EV Basics

Electric cars can travel around the same mileage as a gas powered car

Electric cars are powered on pure electricity

Electric cars are becoming more affordable and over a lifetime are cheaper than gas counterparts

Find your vehicle

With many auto manufacturers making electric vehicle models, there is an EV out there that will fit your lifestyle and driving style. 

  • Tesla
  • General Motors
  • Audi
  • Nissan
  • Ford
  • and more!

Understanding Charging

Looking at all the charging options can look a bit daunting, but it is really quite simple!

Level 1

4 to 6 miles of range per hour of charging

120 volts

1.4 to 1.9 kW

Typical 3 prong outlet

8 to 12 hours for full charge

Level 2

10 to 20 miles of range per hour of charging

240 volts

 2.5 to 19.2 kW

Requires installation and cannot be transported

4 to 6 hours for full charge

Level 3
(DC Fast)

150-500 miles of range per hour of charging

480 volts<90 kW

Not available for home installation, usually found along highways and roadside

CHAdeMO or CCS chargers

Full charge in about 30 minutes

Level 1 Charging

Plug it in from your driveway or garage

Level 2 Charging

You will find these at workplaces, grocery stores, or even at your home

Level 3 (DC Fast)

You will find these along highways for quick charging. 

“Range Anxiety” is quickly becoming a thing of the past

With the adoption of electric cars now quickly accelerating range anxiety no longer needs to be an issue when buying an electric car! There are close to 48,000 Level 2 and DC Fast charging stations across the United States.  

With bigger batteries and faster charging youll be spending more time on the roadwith the familyat the lakeseeing the mountains  

How Do All-Electric Cars Work?

Power electronics controller: This unit manages the flow of electrical energy delivered by the traction battery, controlling the speed of the electric traction motor and the torque it produces.

´╗┐Transmission (electric): The transmission transfers mechanical power from the electric traction motor to drive the wheels.

Battery (all-electric auxiliary): In an electric drive vehicle, the auxiliary battery provides electricity to power vehicle accessories.

Charge port: The charge port allows the vehicle to connect to an external power supply for charging the traction battery pack.

Thermal system (cooling):  This system maintains a proper operating temperature range for the engine, electric motor, power electronics, and other components.

DC/DC converter: This device converts higher-voltage DC power from the traction battery pack to the lower-voltage DC power needed to run vehicle accessories and recharge the auxiliary battery.

Electric traction motor: Using power from the traction battery pack, this motor drives the vehicle’s wheels. Some vehicles use motor generators that perform both the drive and regeneration functions.

Onboard charger: Takes the incoming AC electricity supplied via the charge port and converts it to DC power for charging the traction battery. It also communicates with the charging equipment and monitors battery characteristics such as voltage, current, temperature, and state of charge while charging the pack.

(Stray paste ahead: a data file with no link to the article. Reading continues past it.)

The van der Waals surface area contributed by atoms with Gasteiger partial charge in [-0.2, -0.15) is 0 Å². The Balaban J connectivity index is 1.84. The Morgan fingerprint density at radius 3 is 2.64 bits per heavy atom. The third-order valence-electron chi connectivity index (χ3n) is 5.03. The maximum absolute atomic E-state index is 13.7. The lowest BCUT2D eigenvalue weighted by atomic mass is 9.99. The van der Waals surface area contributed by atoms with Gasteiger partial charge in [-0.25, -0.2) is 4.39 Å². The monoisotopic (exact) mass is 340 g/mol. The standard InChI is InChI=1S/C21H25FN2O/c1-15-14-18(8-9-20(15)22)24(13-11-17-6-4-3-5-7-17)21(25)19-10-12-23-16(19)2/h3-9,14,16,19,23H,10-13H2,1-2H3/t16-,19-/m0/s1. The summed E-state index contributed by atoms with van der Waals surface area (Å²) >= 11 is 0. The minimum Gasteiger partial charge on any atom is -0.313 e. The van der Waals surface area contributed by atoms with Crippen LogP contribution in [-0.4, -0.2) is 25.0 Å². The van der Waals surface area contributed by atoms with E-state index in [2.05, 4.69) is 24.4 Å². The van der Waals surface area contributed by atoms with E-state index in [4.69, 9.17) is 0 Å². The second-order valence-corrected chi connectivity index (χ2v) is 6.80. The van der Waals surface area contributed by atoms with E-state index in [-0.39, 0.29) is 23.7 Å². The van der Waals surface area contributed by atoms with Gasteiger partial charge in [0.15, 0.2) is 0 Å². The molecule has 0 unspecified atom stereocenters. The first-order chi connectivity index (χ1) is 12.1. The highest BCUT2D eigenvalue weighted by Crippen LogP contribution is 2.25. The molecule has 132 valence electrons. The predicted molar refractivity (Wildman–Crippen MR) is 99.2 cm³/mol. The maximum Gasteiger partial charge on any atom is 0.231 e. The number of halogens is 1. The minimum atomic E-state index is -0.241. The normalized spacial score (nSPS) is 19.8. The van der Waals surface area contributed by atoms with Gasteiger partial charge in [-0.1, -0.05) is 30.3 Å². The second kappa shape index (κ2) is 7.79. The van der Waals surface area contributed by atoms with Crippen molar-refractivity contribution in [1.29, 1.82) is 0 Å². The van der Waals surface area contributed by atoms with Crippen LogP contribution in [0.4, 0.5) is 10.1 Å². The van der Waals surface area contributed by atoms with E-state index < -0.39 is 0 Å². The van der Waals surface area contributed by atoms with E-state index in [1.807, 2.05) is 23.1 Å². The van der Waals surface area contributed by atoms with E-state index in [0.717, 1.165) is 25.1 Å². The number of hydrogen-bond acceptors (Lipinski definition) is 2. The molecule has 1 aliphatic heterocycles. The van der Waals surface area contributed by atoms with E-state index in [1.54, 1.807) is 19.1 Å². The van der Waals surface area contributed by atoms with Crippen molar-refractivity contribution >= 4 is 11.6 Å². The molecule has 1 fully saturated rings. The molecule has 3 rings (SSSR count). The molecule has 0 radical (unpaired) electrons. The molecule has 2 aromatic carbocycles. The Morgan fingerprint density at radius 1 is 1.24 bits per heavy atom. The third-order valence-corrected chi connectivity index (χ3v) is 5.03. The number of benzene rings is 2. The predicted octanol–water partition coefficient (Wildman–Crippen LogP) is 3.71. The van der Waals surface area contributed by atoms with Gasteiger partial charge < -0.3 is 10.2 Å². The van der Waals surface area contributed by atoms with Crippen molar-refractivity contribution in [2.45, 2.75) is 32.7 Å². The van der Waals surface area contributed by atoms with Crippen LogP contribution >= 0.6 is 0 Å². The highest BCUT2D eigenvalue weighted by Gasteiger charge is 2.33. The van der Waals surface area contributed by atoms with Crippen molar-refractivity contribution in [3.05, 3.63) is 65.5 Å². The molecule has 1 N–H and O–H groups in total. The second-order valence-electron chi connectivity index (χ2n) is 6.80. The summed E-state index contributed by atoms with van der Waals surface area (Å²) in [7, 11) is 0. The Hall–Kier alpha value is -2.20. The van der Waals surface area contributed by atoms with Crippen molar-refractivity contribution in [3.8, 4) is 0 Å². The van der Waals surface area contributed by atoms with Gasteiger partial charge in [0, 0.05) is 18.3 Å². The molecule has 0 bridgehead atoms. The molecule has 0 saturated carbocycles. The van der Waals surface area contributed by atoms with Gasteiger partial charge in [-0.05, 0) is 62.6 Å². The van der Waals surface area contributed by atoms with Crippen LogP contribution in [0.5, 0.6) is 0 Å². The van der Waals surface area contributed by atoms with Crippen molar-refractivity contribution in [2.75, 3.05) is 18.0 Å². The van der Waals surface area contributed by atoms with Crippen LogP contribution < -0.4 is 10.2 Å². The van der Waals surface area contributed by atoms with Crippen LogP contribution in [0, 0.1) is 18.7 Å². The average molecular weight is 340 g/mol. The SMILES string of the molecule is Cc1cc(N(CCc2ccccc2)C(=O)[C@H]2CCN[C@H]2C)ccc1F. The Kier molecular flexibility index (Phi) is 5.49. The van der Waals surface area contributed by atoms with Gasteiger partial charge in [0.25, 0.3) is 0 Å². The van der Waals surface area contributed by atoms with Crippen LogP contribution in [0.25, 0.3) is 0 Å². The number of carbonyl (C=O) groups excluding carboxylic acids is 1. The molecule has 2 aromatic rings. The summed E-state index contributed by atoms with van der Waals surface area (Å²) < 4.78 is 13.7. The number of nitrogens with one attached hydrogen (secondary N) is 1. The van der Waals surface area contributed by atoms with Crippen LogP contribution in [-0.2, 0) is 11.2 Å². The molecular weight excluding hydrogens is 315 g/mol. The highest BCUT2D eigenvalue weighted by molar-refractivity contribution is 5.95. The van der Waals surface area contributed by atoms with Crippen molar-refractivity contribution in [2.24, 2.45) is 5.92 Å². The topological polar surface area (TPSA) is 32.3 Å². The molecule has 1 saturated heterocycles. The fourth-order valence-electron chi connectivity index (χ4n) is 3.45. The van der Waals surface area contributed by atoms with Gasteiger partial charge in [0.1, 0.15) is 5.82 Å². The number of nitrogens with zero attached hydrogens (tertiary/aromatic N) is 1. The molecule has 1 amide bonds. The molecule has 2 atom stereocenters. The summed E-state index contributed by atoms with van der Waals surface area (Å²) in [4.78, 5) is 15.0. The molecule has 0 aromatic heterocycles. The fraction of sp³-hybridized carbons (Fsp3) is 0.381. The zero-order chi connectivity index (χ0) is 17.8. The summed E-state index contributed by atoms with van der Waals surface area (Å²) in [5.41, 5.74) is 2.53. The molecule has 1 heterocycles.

Traction battery pack: Stores electricity for use by the electric traction motor

Other types of EVs


PHEVs (plug-in hybrid electric vehicles) use batteries to power an electric motor, plug into the electric grid to charge, and use a petroleum-based or alternative fuel to power the internal combustion engine. Some types of PHEVs are also called extended-range electric vehicles (EREVs).


HEVs (Hybrid Electric Vehicles) are powered by an internal combustion engine in combination with one or more electric motors that use energy stored in batteries. HEVs combine the benefits of high fuel economy and low tailpipe emissions with the power and range of conventional vehicles.

Save Time

Charge your vehicle every night at home and wake up with a full battery!


Electric vehicles have instant torque and maximum power all of the time.

Emission Saving

No tailpipe means no emissions while you drive. 

Other Resources


The electric revolution is here.

EV Resource

A leading source of information and education about electric vehicles and the EV world. 

Plug In America

We are the voice of plug-in vehicle drivers across the country.


EV charging network that delivers fast charging to everyone.

Frequently asked questions

How long do EV batteries last?
Predictive modeling by the National Renewable Energy Laboratory indicates that today’s EV batters may last 12-15 years in moderate
climates (8-12 years in extreme climates). Several manufacturers of plug-in vehicles offer 8-year/100,000-mile battery warranties.

How far can EVs drive on a charge?
The EPA tests EVs and sets their range just like a typical gas car. Just like in a gas car, it varies by model, and can fluctuations
due to weather, driving habits, terrain, and usage. If you want to learn more about the EPA range ratings click here!

How do EV tax credits work?
EV tax credits help defray the cost of EVs by reduce the buyers would owe that year. Tax credits amounts vary, based on the vehicle and
state, and how much you owe in taxes. The maximum federal EV tax credit is $7,500. Example: You buy a Nissan Leaf for $32,000 and 
you owe $5,000 on your taxes. The maximum that you will receive will be $5,000, the extra $2,500 does not come back to you.

We suggest talking with a tax professional and check here to see what vehicles qualify for credits.

Drive Electric Utah is run by Utah Clean Cities Coalition. Utah Clean Cities is a part of the U.S. Department of Energy Clean Cities Network, which focuses on reducing the use of fossil fuels and increasing energy independence in the United States. To learn more about Utah Clean Cities mission and work please visit UtahCleanCities.org.